Karabel’s essay on admissions at elite universities continues to stir some interest among bloggers.
Andrew, at his Union Street blog, responds by invoking Turner’s classic analysis of contest mobility (a presumably open system in which decisions about life trajectories are postponed until relatively late in ones educational career, after multiple opportunities to develop and to demonstrate “merit”) and sponsored mobility (such as the traditional systems of education in Europe, in which the few from the lower classes deemed to have distinctive merit are identified very early and are then sponsored through the system of elite education and eventual employment). He writes:
[A]dmissions processes have become highly, absurdly gamed, such that today even families at the top gnaw with anxiety over whether and how to ensure the best educational futures for their children. Of course, these families have the resources to act on their anxieties, and it’s reflected in the fact that the kids from socioeconomically privileged families aren’t simply coasting into schools on their parents’ backs – we’re not (just) talking about legacy babies here – but are meeting the prevailing standards of academic merit. They’re coming up with high SAT scores and GPAS and compiling the kinds of dazzling extracurricular and service records that college deans and admissions officers salivate over. It’s no big surprise, then, that they’re making it into good schools in spades, while others from the lower socioeconomic tiers rarely do. Still, the competition for status has reached the point that educational strategies now begin at increasingly earlier stages in childrens’ lives: ’saving up for my kid’s college fund’ can no longer be the only thing one does to ensure his or her future.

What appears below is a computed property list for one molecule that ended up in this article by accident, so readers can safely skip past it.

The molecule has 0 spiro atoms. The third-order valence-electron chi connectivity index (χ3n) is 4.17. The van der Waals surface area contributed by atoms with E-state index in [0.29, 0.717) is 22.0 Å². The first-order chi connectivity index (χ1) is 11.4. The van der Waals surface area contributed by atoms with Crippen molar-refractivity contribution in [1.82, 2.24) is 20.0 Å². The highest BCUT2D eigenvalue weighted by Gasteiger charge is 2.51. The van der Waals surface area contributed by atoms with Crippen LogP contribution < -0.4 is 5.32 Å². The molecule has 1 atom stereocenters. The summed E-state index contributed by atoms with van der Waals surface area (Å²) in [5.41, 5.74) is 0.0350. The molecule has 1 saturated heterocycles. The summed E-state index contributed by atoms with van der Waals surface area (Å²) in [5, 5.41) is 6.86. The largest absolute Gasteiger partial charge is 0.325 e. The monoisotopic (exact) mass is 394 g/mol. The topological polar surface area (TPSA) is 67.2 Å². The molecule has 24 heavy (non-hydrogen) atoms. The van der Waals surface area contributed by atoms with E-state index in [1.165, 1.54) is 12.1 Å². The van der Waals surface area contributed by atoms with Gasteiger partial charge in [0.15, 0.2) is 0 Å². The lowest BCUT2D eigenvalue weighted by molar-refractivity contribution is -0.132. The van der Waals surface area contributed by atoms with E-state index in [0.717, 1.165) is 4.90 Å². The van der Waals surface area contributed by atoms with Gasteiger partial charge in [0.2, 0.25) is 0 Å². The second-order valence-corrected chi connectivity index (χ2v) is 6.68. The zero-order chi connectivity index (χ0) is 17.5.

In contrast, Casey, missed Karabel’s central point about the social problem of qualified students being denied admission because of the limited ways in which “merit” is now measured. Instead, Casey argues that standardized tests are the only way to keep unqualified students out of the best universities and argues, as have others, that “we” must first invest more in the k-12 education of poor kids.
I am amazed at how easy it is for those who defend the growing economic stratification of higher education to slip into the language of pseudo-advocacy for poor and working class kids. In our contradictory public discourse about class, one can advocate –all within the same paragraph — for better schools for poor and working-class kids and for their exclusion from the universities that educate those who will hold the power to decide whether there is any urgency in initiating those reforms. The answer from the graduates of elite universities so far has, of course, been “no”.
When these bursts of advocacy for equitable school reform come mainly in response to arguments that we could at least begin with changes in a deeply flawed system of college admissions, they have to ring pretty hollow to the parents of the kids waiting on the sidelines.
While I should welcome any measure of advocacy for more equitable schooling, it seems infinitely more straightforward to simply accept the challenge of finding ways to screen college applicants by measures of “merit” that go beyond the test scores and extra curricular activities that can be purchased by wealthy parents.
Then, perhaps, with new voices at the table, the discourse about class and opportunity would become more nuanced.